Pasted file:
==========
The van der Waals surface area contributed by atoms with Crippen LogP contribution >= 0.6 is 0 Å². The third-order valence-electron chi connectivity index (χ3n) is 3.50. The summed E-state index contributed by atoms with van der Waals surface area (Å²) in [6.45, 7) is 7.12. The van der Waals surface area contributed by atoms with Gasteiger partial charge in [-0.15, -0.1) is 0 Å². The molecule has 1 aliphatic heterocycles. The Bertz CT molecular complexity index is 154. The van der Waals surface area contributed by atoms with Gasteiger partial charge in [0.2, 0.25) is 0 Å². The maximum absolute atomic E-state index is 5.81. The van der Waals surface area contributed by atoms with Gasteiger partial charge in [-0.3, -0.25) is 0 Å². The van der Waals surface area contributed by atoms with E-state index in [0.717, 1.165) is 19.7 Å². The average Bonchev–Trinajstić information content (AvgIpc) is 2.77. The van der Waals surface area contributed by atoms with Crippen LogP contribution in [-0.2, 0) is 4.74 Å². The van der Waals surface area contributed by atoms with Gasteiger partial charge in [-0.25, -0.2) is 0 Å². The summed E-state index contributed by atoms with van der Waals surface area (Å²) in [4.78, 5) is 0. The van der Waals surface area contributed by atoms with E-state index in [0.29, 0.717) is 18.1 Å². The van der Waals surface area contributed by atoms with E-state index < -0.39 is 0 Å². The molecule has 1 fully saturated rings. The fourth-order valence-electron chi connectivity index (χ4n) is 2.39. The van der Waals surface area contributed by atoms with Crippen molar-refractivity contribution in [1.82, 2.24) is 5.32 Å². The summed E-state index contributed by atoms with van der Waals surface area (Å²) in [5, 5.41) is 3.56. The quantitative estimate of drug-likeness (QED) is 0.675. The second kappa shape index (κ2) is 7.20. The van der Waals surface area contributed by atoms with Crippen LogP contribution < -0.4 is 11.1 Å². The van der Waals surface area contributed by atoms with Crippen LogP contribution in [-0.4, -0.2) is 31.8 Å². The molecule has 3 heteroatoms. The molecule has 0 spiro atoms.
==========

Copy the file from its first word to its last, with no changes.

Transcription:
The van der Waals surface area contributed by atoms with Crippen LogP contribution >= 0.6 is 0 Å². The third-order valence-electron chi connectivity index (χ3n) is 3.50. The summed E-state index contributed by atoms with van der Waals surface area (Å²) in [6.45, 7) is 7.12. The van der Waals surface area contributed by atoms with Gasteiger partial charge in [-0.15, -0.1) is 0 Å². The molecule has 1 aliphatic heterocycles. The Bertz CT molecular complexity index is 154. The van der Waals surface area contributed by atoms with Gasteiger partial charge in [0.2, 0.25) is 0 Å². The maximum absolute atomic E-state index is 5.81. The van der Waals surface area contributed by atoms with Gasteiger partial charge in [-0.3, -0.25) is 0 Å². The van der Waals surface area contributed by atoms with E-state index in [0.717, 1.165) is 19.7 Å². The average Bonchev–Trinajstić information content (AvgIpc) is 2.77. The van der Waals surface area contributed by atoms with Crippen LogP contribution in [-0.2, 0) is 4.74 Å². The van der Waals surface area contributed by atoms with Gasteiger partial charge in [-0.25, -0.2) is 0 Å². The summed E-state index contributed by atoms with van der Waals surface area (Å²) in [4.78, 5) is 0. The van der Waals surface area contributed by atoms with E-state index in [0.29, 0.717) is 18.1 Å². The van der Waals surface area contributed by atoms with E-state index < -0.39 is 0 Å². The molecule has 1 fully saturated rings. The fourth-order valence-electron chi connectivity index (χ4n) is 2.39. The van der Waals surface area contributed by atoms with Crippen molar-refractivity contribution in [1.82, 2.24) is 5.32 Å². The summed E-state index contributed by atoms with van der Waals surface area (Å²) in [5, 5.41) is 3.56. The quantitative estimate of drug-likeness (QED) is 0.675. The second kappa shape index (κ2) is 7.20. The van der Waals surface area contributed by atoms with Crippen LogP contribution < -0.4 is 11.1 Å². The van der Waals surface area contributed by atoms with Crippen LogP contribution in [-0.4, -0.2) is 31.8 Å². The molecule has 3 heteroatoms. The molecule has 0 spiro atoms.